The phones are ringing hot at popular Melbourne restaurants, pubs and cafes, as eager customers try to book the first available tables when Victoria’s coronavirus restrictions ease on June 1.
- Victorian restaurants, cafes, and pubs are set to reopen to diners on June 1
- Customers have started making bookings already, even though time limits may be imposed on diners
- There is still some confusion among venues over guidelines, for example what constitutes a ‘genuine meal’
Hospitality venues were forced to close their doors or operate as takeaway businesses in March but, under the new rules, will be able to cater for up to 20 customers at a time.
Ben Anderson, the Victorian manager of the Australian Venue Company, said all 31 of its businesses would reopen on June 1 although bookings would be limited to two-hour sessions.
“People are trying to ring for groups of 10 or 20. We’re getting lots of calls through our reservations line,” he said.
A similar rush also occurred in Sydney this month when restrictions were eased in NSW, with some restaurants reportedly booked out in an hour.
‘We immediately got phone calls’
Staff at the Auburn Hotel in Melbourne’s inner east have been spending the week setting up equipment, furniture and glassware ahead of the long-awaited return of customers on June 1.
With the venue normally popular throughout the week, manager Heather Eiswirth said calls began flooding in when the State Government flagged the reopening of restaurants on May 17.
“As soon as the Government eased the restrictions we immediately got phone calls for people to book,” she said.
I think everyone misses the pub environment.
As stipulated by state regulations, every customer’s name, contact number, and address will be recorded on a database that could be accessed by health authorities.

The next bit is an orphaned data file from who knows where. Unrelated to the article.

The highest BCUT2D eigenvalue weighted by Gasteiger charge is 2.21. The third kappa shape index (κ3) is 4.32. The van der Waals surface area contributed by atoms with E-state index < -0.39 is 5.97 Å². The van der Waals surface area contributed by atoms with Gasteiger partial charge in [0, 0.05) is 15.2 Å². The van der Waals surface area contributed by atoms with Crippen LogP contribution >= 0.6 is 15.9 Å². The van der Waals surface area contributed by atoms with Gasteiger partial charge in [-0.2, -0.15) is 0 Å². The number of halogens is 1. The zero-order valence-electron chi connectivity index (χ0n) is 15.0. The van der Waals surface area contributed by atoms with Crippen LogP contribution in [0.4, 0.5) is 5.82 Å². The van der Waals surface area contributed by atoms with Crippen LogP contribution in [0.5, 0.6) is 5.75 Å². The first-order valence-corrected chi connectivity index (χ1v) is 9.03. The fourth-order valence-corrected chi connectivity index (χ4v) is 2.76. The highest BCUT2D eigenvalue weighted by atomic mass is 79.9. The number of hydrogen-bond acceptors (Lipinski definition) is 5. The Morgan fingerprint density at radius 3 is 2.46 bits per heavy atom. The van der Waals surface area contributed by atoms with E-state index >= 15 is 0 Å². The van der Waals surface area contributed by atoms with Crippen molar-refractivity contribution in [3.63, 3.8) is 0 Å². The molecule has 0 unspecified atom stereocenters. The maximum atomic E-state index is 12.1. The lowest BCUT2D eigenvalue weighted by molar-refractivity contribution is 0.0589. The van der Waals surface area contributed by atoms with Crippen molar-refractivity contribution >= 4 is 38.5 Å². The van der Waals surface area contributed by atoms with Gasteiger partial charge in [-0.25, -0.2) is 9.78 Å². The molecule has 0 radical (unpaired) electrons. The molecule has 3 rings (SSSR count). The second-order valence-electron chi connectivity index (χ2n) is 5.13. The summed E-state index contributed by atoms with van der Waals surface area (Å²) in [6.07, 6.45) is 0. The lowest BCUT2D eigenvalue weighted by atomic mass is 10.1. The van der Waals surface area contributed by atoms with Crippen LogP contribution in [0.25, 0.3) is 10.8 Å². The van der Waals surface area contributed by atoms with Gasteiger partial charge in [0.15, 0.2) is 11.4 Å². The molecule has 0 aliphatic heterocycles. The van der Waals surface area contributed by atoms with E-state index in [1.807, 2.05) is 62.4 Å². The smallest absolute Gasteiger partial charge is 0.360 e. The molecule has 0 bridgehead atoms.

Cafe’s creative ploy to improve atmosphere
Due to the reduced capacity, South Melbourne cafe St Ali will use black theatre curtains to artificially shrink its venue to give customers the impression that things are busy inside.
Owner Salvatore Malatesta said he had received “over 100 inquiries” from people wanting to book tables.
“We’ve got regulars who’ve been coming for 15 years. A dozen or slightly more come every day, seven days a week at the same time. Those guys are texting me saying ‘Make sure my table is available’,” Mr Malatesta said.
While he was pleased to be reopening his doors, Mr Malatesta was concerned many hospitality businesses would struggle to stay afloat when the Federal Government’s JopKeeper payments end in October.
“I’m remaining pretty positive because the alternative is terminal,” he said.
“There is no other description other than to say the pandemic has decimated hospitality.”
‘Mad scramble’ to get restaurants ready
The Victorian Government released some details of its plan to gradually reopen venues on May 17, and is due to announce more specifics about the rules on Monday.
From June 1, up to 20 patrons will be allowed in an “enclosed space” provided venues can ensure there is enough space for one person per four square metres.
The Government hopes to be able to allow up to 50 patrons from June 22, with up to 100 permitted during the second half of July.
“Increased hygiene measures” for staff and patrons will also be required.
Food critic and writer Dani Valent said there was also confusion in the industry about a condition that stated alcohol could only be served with a “genuine meal”.
Exactly what a genuine meal was — and whether it included smaller dishes like tapas, dumplings and bowls of chips — remained unclear.
“It’s going to be a mad scramble between May 25 and June 1 to get up to speed,” she said.
It’s also not clear what an enclosed space is and we don’t know about outdoor areas.
Ms Eiswirth agreed, and hoped the rules would allow larger venues like hers to be sectioned off into several enclosed spaces so they could operate with a higher capacity.
Victoria Police will conduct checks to ensure compliance, and they will have the power to issue on-the-spot fines of up to $9,913 for breaches.
Staff to return to work after long wait
The co-owner of CBD Italian restaurant Tipo 00, Andrea Papadakis, said he was “excited” to be reopening his doors on June 1, but said he would not be taking bookings for the time being.
The restaurant’s takeaway service would also continue when dining resumed.
“We don’t want to create queues,” Mr Papadakis said.
I don’t think it’ll be as hectic as many people think. People are still happy to stay back and see what’s going to happen.
“We’ll try to break even at the moment but it will be great for our staff.
“It will open up more shifts for our staff who have been waiting at home.”